Russia will host its first FIFA World Cup from June 14 to July 15.

The matches will take place in Kaliningrad, Kazan, Moscow, Nizhny Novgorod, Rostov-on-Don, Samara, Saransk, Sochi, St. Petersburg, Volgograd, and Yekaterinburg.

The world is getting set but political issues are threatening the flow of the beautiful game this summer.

Former Russian spy, Sergei Skripal and his daughter, were found unconscious in a Salisbury shopping centre on March 14.

They are being treated for exposure to “A234” substance, according to the UK experts, who say it is of Novichok type of military-grade nerve agents.

This is why UK Prime Minister Theresa May said on March 11, that her country would lower the level of the official delegation at the World Cup because of Russia’s alleged involvement in the poisoning.

May specified that neither high-ranking officials nor representatives of the royal family would attend the championship.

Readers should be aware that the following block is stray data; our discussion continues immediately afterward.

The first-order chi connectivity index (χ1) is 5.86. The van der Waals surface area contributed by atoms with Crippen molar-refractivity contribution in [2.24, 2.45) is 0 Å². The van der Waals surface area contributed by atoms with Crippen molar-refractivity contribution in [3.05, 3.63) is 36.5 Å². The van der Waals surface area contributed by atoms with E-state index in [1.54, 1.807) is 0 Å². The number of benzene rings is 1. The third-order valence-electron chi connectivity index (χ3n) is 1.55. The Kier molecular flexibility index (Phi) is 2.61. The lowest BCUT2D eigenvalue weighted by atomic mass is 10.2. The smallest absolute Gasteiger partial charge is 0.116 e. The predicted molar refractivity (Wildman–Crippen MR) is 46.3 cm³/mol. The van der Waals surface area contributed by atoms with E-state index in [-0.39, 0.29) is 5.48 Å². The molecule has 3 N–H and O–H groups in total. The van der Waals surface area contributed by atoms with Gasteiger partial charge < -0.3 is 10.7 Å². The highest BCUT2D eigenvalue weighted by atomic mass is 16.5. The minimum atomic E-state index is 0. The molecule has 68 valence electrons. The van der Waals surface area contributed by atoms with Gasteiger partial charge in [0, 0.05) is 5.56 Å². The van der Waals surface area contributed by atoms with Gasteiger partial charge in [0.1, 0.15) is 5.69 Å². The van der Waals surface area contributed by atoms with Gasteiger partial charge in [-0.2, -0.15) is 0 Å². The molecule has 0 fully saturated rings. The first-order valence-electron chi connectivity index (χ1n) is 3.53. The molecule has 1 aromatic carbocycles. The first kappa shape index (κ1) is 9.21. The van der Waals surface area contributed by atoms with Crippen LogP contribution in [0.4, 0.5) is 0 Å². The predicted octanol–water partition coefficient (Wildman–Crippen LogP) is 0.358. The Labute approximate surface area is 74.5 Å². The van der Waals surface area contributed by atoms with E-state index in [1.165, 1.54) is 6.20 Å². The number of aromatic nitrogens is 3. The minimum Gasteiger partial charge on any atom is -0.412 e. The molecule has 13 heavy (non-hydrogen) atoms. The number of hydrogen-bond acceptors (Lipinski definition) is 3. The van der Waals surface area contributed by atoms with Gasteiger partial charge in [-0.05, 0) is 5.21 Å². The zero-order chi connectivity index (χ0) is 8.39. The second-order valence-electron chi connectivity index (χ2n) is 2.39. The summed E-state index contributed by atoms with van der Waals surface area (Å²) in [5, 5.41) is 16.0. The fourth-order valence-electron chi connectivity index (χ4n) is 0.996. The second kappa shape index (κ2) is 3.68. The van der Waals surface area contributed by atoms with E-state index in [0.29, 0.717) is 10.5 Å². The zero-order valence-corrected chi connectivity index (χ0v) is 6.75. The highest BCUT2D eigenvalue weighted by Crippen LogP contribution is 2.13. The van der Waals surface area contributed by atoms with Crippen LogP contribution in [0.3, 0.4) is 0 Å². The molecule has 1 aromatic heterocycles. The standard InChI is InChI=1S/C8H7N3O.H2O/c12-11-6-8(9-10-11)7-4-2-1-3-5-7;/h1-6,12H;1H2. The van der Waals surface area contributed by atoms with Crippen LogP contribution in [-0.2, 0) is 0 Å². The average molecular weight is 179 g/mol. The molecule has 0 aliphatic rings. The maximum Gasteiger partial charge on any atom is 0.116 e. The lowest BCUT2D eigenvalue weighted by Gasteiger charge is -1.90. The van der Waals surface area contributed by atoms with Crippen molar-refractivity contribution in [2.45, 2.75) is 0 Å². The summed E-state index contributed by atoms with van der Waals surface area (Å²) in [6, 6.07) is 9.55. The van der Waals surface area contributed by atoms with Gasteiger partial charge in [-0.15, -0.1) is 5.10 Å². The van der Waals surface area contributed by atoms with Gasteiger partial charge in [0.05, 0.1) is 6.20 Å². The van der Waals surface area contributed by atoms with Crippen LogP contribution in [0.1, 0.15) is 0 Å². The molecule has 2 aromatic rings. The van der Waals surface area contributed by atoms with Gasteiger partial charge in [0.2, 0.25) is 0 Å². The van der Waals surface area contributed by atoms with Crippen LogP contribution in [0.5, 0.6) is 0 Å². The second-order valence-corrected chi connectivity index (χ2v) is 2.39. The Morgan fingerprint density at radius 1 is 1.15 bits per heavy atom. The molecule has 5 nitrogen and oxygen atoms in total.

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Later, Icelandic media reported about the possibility of the country’s officials boycotting the tournament as well.

Former FIFA President, Joseph Blatter now wonders why the tournament should be allowed to suffer for these political issues.

He said on Thursday that he does not support the idea to boycott the 2018 FIFA World Cup in Russia amid the poisoning scandal.

Blatter urged for the championship to commence “in peace and for peace.”

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“Football has up to two billion followers. FIFA-World Cup 2018 in Russia: The most important sport event in the world.

“Therefore, no boycott! Let’s play the game in peace and for peace!” Blatter wrote on his Twitter.

On March 13, Russian Foreign Ministry Spokeswoman Maria Zakharova said that the accusations were aimed at undermining trust in Russia as the organizer of the FIFA World Cup.


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